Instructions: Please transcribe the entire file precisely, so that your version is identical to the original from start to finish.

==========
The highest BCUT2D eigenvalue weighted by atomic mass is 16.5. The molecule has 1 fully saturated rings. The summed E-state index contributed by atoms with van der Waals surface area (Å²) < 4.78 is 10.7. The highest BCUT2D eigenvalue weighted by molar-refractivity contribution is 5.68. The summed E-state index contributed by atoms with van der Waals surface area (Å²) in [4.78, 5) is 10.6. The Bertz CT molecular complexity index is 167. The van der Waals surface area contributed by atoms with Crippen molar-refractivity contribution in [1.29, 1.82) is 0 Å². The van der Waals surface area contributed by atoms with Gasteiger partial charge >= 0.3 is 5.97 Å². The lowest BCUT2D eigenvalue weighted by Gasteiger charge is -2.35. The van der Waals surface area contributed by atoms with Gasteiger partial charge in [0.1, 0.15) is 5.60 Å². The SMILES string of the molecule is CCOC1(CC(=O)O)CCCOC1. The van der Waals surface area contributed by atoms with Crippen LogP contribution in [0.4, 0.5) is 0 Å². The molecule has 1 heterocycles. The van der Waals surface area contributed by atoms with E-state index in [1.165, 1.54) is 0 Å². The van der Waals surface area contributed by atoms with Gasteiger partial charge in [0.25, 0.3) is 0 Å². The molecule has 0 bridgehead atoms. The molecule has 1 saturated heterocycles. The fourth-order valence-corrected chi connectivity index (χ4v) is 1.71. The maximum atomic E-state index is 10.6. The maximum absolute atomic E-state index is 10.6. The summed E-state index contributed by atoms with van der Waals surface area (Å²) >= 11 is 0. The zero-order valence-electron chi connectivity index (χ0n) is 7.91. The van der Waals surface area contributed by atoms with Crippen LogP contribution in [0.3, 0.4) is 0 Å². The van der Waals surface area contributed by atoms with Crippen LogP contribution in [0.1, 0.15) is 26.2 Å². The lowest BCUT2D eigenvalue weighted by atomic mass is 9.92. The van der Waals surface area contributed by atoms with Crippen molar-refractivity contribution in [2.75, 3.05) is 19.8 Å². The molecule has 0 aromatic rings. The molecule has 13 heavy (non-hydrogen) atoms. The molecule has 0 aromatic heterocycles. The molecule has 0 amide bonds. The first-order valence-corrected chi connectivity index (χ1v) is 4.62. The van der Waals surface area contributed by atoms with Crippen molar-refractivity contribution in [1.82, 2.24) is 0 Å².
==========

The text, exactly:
The highest BCUT2D eigenvalue weighted by atomic mass is 16.5. The molecule has 1 fully saturated rings. The summed E-state index contributed by atoms with van der Waals surface area (Å²) < 4.78 is 10.7. The highest BCUT2D eigenvalue weighted by molar-refractivity contribution is 5.68. The summed E-state index contributed by atoms with van der Waals surface area (Å²) in [4.78, 5) is 10.6. The Bertz CT molecular complexity index is 167. The van der Waals surface area contributed by atoms with Crippen molar-refractivity contribution in [1.29, 1.82) is 0 Å². The van der Waals surface area contributed by atoms with Gasteiger partial charge >= 0.3 is 5.97 Å². The lowest BCUT2D eigenvalue weighted by Gasteiger charge is -2.35. The van der Waals surface area contributed by atoms with Gasteiger partial charge in [0.1, 0.15) is 5.60 Å². The SMILES string of the molecule is CCOC1(CC(=O)O)CCCOC1. The van der Waals surface area contributed by atoms with Crippen LogP contribution in [0.4, 0.5) is 0 Å². The molecule has 1 heterocycles. The van der Waals surface area contributed by atoms with E-state index in [1.165, 1.54) is 0 Å². The van der Waals surface area contributed by atoms with Gasteiger partial charge in [0.25, 0.3) is 0 Å². The molecule has 0 bridgehead atoms. The molecule has 1 saturated heterocycles. The fourth-order valence-corrected chi connectivity index (χ4v) is 1.71. The maximum atomic E-state index is 10.6. The maximum absolute atomic E-state index is 10.6. The summed E-state index contributed by atoms with van der Waals surface area (Å²) >= 11 is 0. The zero-order valence-electron chi connectivity index (χ0n) is 7.91. The van der Waals surface area contributed by atoms with Crippen LogP contribution in [0.3, 0.4) is 0 Å². The van der Waals surface area contributed by atoms with Crippen LogP contribution in [0.1, 0.15) is 26.2 Å². The lowest BCUT2D eigenvalue weighted by atomic mass is 9.92. The van der Waals surface area contributed by atoms with Crippen molar-refractivity contribution in [2.75, 3.05) is 19.8 Å². The molecule has 0 aromatic rings. The molecule has 13 heavy (non-hydrogen) atoms. The molecule has 0 aromatic heterocycles. The molecule has 0 amide bonds. The first-order valence-corrected chi connectivity index (χ1v) is 4.62. The van der Waals surface area contributed by atoms with Crippen molar-refractivity contribution in [1.82, 2.24) is 0 Å².